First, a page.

all the animals in the Transkei graze without fences - there are goats and pigs and cows standing in the road all the time.

The cows would walk down to the beach during the day. It was really odd to see cows hanging out, laying down on this beautiful empty beach.

I met Yvonne, a german woman, at the hostel. I told her about what I'm doring and it turned out that she does clowning too and just finished a hospital clown program in germany.
We started joking about making a clown show together for the village kids. both of us wanting to do it. but also keeping it jokey so that we could back down - that feeling of being afraid to go for it was so similar to the feeling of being afraid of the townships.
but we went down to the beach just to do some improv. play. and see how we worked together, we got so into it right away. we were a great match, it was so easy and we were so into it for about 45 min. we realized just hom much, when a wave washed up onto us and soaked our bums.

we made a show for the school kids in the village. when we went to tell Kelly, the school teacher (an english woman who came to the village on vacation and stayed for the past 16 months as the head teacher for the 3-7 year olds with Beauty, the Khosa assistant teacher.) we found sitty with her a wacky guy from San Francisco who was visiting because he had a donation of a few hundred really nice plush stuffed hand puppets to give to schools. Yvonne and I started playing with them, me with a hippo, her a snail.

and so we ended up doing a puppet show the next morning at the school and the clown show the day after at the beach.

both went really well. - the puppet we did some educational stuff and some joking stuff with hip-hip-hip-hip-hip-hip--o--! and zola the snail. and then turned it into getting the kids to try on a puppet one by one and learn how to use em and treat them gently.

for the clown show we did a bunch of different things that evolved into a bit of a ceremony with everyone holding hands in a circle and doing movement and song that the kids already knew as a friendship thing. the audience was half black kids from the town and half white visitors from the hostel - on this stunning beach with forested hills and crashing waves in the background.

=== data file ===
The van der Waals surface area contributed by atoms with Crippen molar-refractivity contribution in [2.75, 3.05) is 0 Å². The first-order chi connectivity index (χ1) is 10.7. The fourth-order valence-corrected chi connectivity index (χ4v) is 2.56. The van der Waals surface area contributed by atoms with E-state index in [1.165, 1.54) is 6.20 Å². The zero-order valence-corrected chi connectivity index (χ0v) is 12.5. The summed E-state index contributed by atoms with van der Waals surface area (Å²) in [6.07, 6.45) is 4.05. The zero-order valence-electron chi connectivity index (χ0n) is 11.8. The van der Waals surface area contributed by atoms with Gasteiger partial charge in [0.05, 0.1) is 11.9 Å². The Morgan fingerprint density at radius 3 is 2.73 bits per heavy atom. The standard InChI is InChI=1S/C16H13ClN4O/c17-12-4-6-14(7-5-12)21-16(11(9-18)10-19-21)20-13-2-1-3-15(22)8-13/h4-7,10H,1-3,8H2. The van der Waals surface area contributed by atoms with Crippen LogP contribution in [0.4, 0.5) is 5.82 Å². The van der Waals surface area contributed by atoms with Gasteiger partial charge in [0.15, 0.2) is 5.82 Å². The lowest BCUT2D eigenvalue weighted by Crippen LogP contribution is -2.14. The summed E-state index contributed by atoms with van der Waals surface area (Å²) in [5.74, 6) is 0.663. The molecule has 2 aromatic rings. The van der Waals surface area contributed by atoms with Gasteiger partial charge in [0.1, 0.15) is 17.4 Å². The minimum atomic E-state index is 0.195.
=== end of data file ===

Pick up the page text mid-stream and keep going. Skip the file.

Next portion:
afterwards we all kept playing and went swimming.

It was all really beautiful but it's also been overwhelming - to experience so much so quickly.

now I'm in Cape Town which is a completely different world. there are white people and black people and colored people and clean big buildings and newly paved roads and so much money and infrastructure and everything. I wasn't prepared for that after the other sides of south africa. it's like being back in a european city. it's amazing how this country has so many so different worlds in it. (th landscape has varied so much too)
I visited the zip zap circus yesterday which has lots of really really nice equipment and is run really efficiently with kids from all walkds of life in cape town learning circus skills and putting on shows. it's run by a white south african and a fench woman. they're very professional and have won lots of awards.

last night I had dinner with Nicki a young woman who recently started the UPliftment project - which is hospital clowning. I'm going to visit that tonight and tomorrow. Nicki is bubbling with energy and claps her hands a lot and the project sounds really successful. and it is very nice for me to meet a strong woman running a project like this.

I'm also busy trying to track down a vehicle for the clowns without borders trip which is really shaping together. We have the itineray for the whole first half all planned out - will be doing both shows and workshops in schools and orphanages mostly in Kwa-Zulu-Natal and also going to Lesotho and Swaziland.

Oh - and since I've been in South Africa, I've also gone to play Roulette on amy first trip to a Casino and gone to a Horse Race (I only bet on one of the races though...) and ate Crocodile and Kudu steak and had a monkey start to go through my bag.
The night sky here is totally different from at home - it's amazing.